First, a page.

He remarked about age, Krehm onehundred, Emmett an octogenarian, and Paul Hellyer former Defense Minister of Canada just turned ninety. He likened COMER “think-tank” members to an interest group in cooking and was troubled the Plaintiffs cited HRH Queen Elizabeth the Second, “The Queen!” Hajecek ended with, “I think I have wasted everyone’s patience.” He acknowledged he had done, and the judge nodded for him to stand down.
Justice Russell looked at Galati who reaffirmed that government suppression is the essence of the case. He told the court the judiciable question is foreign interests and damages caused by change of bank policy. Galati closed and Russell said he would refer judgment. The judge gathered up documents and cleared the court.
After the hearing, COMER assembled in the lobby and Galati was approached to discuss what happened, and to answer questions. He said he hoped the Strike will be reversed and that the case will go to trial. Galati is ready to continue, and file evidence for a COMER day in court.
1. Ellen Brown JD is US Attorney, president of Public Banking Institute and author of twelve books. The Public Bank Solution is a comprehensive history of money, notable bankers through millennia, and banking up to and beyond the 2008 Global Credit Crunch. Brown sets public and private bank models apart like “Jekyll and Hyde” split personalities: Publicly owned banks operate in public interest by law; privately owned banks interpret law solely for privatized gain and purpose of socialized loss from public wealth.
The analysis highlights the Bank of Canada a special case (page 199): “Before 1935, the Canadian government did not have a Central Bank. It had to borrow from private banks that issued their own banknotes, with the country’s largest bank, the Bank of Montreal, serving as the government’s de facto banker.” Page 200: “William Lyon Mackenzie King, elected Prime Minister in 1935, thought the bank should be public. He admonished: ‘Until the control of the issue of currency and credit is restored to government and recognized as its most conspicuous and sacred responsibility, all talk of the sovereignty of Parliament and of democracy is idle and futile.’”
The new Bank of Canada started as a private bank in 1935 until 1938 when the Bank Act was amended that made it a publicly owned self-funding institution. Operation of the Bank of Canada is defined by Statute, the government has duty of oversight and accountability, and the assets of the Bank of Canada belong to the people of Canada. It is the only public-bank among G20 nations. 1974 saw the end of Canadian self-funded money when the BIS – Bank of International Settlements – established policy that for the sake of “financial stability” governments must borrow from private global banks. Page 207: “Thus in 1993, 91 percent of the debt consisted of interest charges…. By 2012, the government had paid C$1 trillion in interest – twice its national debt. Interest on the debt is now the government’s largest budget expenditure – larger than health care, senior entitlements or national defense.” Page 208: “If the Canadian government had continued to fund itself as it had before the mid-1970s, estimates are that Canada would now be operating with a surplus of C$13 billion.” The federal government passed budget cuts in 2012 to service an outstanding C$581 billion debt that Brown writes could have been avoided if Canadians had used its own Bank to rent its own money. Page 204: “…private banks create the money they lend just the same as public banks do. The difference is that a publically owned bank returns the interest to the government and the community, while a privately owned bank siphons it into private accounts, progressively drawing money out the productive economy.” Page 202: “According to William Krehm in A Power Unto Itself: The Bank of Canada, the 1938 nationalization allowed the central bank to create money to finance federal projects on a nearly interest-free basis. The bank could also lend to the provinces. The interest collected went back to the federal treasury.” That is the COMER claim struck down in the justice system pending the (above) appeal ruling for trial.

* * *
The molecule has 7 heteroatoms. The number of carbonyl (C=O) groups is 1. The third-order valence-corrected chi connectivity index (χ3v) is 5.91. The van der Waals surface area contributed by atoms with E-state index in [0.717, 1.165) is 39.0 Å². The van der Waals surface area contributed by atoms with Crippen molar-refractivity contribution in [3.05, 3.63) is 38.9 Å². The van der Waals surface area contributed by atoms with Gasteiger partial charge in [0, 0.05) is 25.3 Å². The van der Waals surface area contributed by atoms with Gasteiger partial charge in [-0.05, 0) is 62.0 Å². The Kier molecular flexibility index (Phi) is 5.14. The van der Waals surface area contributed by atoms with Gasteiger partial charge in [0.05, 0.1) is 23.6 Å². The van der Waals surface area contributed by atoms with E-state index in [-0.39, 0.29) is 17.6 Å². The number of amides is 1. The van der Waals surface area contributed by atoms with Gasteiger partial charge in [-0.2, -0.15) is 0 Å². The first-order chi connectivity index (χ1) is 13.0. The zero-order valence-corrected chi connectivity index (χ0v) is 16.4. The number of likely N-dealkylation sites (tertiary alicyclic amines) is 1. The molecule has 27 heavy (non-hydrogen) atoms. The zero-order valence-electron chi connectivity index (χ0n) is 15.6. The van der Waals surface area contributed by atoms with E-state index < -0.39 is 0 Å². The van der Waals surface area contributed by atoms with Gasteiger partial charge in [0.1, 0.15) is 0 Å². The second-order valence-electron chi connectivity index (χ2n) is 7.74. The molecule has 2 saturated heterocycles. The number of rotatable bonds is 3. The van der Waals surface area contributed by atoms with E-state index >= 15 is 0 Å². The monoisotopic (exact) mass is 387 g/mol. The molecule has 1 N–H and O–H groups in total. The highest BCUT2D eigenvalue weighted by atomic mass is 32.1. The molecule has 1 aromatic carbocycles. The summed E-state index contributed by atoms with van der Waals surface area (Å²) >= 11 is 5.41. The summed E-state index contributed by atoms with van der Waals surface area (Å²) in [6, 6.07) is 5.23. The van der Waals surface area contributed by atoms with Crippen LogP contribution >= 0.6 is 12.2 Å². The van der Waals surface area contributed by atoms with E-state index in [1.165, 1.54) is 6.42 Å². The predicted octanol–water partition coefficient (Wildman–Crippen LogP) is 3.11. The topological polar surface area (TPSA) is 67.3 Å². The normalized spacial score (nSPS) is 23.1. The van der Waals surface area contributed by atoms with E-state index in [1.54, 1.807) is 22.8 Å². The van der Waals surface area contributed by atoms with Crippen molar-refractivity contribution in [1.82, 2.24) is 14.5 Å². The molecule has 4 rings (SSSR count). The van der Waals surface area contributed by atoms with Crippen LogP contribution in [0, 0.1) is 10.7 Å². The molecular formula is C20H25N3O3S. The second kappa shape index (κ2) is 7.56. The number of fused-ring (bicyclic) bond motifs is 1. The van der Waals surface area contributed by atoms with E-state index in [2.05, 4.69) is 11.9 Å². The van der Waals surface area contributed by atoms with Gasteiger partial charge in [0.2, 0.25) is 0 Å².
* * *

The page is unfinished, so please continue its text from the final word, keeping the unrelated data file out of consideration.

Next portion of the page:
2. Webster’s Dictionary: “Protonotary n. the chief clerk in the courts of Chancery, Common Pleas and King’s Bench.”
3. Thomson’s Dictionary of Banking: “Tort. A civil wrong which arises independently of any contract.” Webster’s Dictionary: “Tort n. A breach of duty, other than a breach of contract for which the offender will be subject to legal responsibility.”